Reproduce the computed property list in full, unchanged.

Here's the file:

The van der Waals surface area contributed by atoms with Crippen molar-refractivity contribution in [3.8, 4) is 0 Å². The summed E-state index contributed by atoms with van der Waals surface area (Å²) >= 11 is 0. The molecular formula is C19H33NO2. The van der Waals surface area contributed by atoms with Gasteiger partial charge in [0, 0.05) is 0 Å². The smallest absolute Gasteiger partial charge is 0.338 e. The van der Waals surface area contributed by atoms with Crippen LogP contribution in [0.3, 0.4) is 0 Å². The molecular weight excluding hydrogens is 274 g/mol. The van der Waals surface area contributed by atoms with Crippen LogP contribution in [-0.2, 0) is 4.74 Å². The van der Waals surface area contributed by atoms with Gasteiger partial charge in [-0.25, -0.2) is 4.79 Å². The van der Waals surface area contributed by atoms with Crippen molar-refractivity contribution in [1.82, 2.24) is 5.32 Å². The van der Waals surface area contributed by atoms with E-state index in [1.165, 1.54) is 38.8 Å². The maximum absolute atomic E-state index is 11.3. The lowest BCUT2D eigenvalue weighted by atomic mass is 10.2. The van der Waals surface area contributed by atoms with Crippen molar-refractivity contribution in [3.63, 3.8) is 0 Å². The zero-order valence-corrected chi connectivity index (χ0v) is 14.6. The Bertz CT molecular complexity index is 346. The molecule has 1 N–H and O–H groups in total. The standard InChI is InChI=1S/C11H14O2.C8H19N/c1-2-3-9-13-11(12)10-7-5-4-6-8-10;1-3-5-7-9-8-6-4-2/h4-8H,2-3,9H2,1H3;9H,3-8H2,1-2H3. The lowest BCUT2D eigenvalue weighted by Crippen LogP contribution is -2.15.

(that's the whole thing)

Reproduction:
The van der Waals surface area contributed by atoms with Crippen molar-refractivity contribution in [3.8, 4) is 0 Å². The summed E-state index contributed by atoms with van der Waals surface area (Å²) >= 11 is 0. The molecular formula is C19H33NO2. The van der Waals surface area contributed by atoms with Gasteiger partial charge in [0, 0.05) is 0 Å². The smallest absolute Gasteiger partial charge is 0.338 e. The van der Waals surface area contributed by atoms with Crippen LogP contribution in [0.3, 0.4) is 0 Å². The molecular weight excluding hydrogens is 274 g/mol. The van der Waals surface area contributed by atoms with Crippen LogP contribution in [-0.2, 0) is 4.74 Å². The van der Waals surface area contributed by atoms with Gasteiger partial charge in [-0.25, -0.2) is 4.79 Å². The van der Waals surface area contributed by atoms with Crippen molar-refractivity contribution in [1.82, 2.24) is 5.32 Å². The van der Waals surface area contributed by atoms with E-state index in [1.165, 1.54) is 38.8 Å². The maximum absolute atomic E-state index is 11.3. The lowest BCUT2D eigenvalue weighted by atomic mass is 10.2. The van der Waals surface area contributed by atoms with Crippen molar-refractivity contribution in [3.63, 3.8) is 0 Å². The zero-order valence-corrected chi connectivity index (χ0v) is 14.6. The Bertz CT molecular complexity index is 346. The molecule has 1 N–H and O–H groups in total. The standard InChI is InChI=1S/C11H14O2.C8H19N/c1-2-3-9-13-11(12)10-7-5-4-6-8-10;1-3-5-7-9-8-6-4-2/h4-8H,2-3,9H2,1H3;9H,3-8H2,1-2H3. The lowest BCUT2D eigenvalue weighted by Crippen LogP contribution is -2.15.